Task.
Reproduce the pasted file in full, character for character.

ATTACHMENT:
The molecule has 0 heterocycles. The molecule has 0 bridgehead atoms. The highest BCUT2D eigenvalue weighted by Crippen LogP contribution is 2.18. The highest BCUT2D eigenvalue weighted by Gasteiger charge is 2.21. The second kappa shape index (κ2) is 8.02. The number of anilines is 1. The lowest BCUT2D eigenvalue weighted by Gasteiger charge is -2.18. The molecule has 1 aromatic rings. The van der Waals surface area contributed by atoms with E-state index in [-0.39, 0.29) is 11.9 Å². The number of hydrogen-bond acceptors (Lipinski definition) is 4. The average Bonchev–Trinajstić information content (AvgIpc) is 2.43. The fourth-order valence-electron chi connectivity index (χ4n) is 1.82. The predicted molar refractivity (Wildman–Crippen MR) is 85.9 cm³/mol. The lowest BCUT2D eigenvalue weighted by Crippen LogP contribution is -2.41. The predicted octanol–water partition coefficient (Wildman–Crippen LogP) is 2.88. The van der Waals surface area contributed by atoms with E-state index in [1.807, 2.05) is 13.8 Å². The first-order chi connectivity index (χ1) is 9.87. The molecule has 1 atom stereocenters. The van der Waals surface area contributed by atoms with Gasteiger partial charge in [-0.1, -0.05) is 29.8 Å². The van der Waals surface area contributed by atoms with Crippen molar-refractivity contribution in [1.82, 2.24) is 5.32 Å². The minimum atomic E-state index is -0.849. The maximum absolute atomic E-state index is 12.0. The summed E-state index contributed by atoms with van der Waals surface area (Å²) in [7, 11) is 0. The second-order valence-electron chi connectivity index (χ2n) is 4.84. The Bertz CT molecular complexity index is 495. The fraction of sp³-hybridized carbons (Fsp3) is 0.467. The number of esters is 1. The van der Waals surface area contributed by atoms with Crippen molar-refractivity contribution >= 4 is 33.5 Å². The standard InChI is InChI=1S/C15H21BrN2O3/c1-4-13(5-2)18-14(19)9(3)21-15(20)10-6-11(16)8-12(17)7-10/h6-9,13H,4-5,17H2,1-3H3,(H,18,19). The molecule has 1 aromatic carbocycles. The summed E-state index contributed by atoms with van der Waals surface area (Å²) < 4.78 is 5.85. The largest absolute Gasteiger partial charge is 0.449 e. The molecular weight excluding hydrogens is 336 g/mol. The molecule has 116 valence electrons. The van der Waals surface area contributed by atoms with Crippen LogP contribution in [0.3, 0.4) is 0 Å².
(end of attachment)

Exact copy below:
The molecule has 0 heterocycles. The molecule has 0 bridgehead atoms. The highest BCUT2D eigenvalue weighted by Crippen LogP contribution is 2.18. The highest BCUT2D eigenvalue weighted by Gasteiger charge is 2.21. The second kappa shape index (κ2) is 8.02. The number of anilines is 1. The lowest BCUT2D eigenvalue weighted by Gasteiger charge is -2.18. The molecule has 1 aromatic rings. The van der Waals surface area contributed by atoms with E-state index in [-0.39, 0.29) is 11.9 Å². The number of hydrogen-bond acceptors (Lipinski definition) is 4. The average Bonchev–Trinajstić information content (AvgIpc) is 2.43. The fourth-order valence-electron chi connectivity index (χ4n) is 1.82. The predicted molar refractivity (Wildman–Crippen MR) is 85.9 cm³/mol. The lowest BCUT2D eigenvalue weighted by Crippen LogP contribution is -2.41. The predicted octanol–water partition coefficient (Wildman–Crippen LogP) is 2.88. The van der Waals surface area contributed by atoms with E-state index in [1.807, 2.05) is 13.8 Å². The first-order chi connectivity index (χ1) is 9.87. The molecule has 1 atom stereocenters. The van der Waals surface area contributed by atoms with Gasteiger partial charge in [-0.1, -0.05) is 29.8 Å². The van der Waals surface area contributed by atoms with Crippen molar-refractivity contribution in [1.82, 2.24) is 5.32 Å². The minimum atomic E-state index is -0.849. The maximum absolute atomic E-state index is 12.0. The summed E-state index contributed by atoms with van der Waals surface area (Å²) in [7, 11) is 0. The second-order valence-electron chi connectivity index (χ2n) is 4.84. The Bertz CT molecular complexity index is 495. The fraction of sp³-hybridized carbons (Fsp3) is 0.467. The number of esters is 1. The van der Waals surface area contributed by atoms with Crippen molar-refractivity contribution >= 4 is 33.5 Å². The standard InChI is InChI=1S/C15H21BrN2O3/c1-4-13(5-2)18-14(19)9(3)21-15(20)10-6-11(16)8-12(17)7-10/h6-9,13H,4-5,17H2,1-3H3,(H,18,19). The molecule has 1 aromatic carbocycles. The summed E-state index contributed by atoms with van der Waals surface area (Å²) < 4.78 is 5.85. The largest absolute Gasteiger partial charge is 0.449 e. The molecular weight excluding hydrogens is 336 g/mol. The molecule has 116 valence electrons. The van der Waals surface area contributed by atoms with Crippen LogP contribution in [0.3, 0.4) is 0 Å².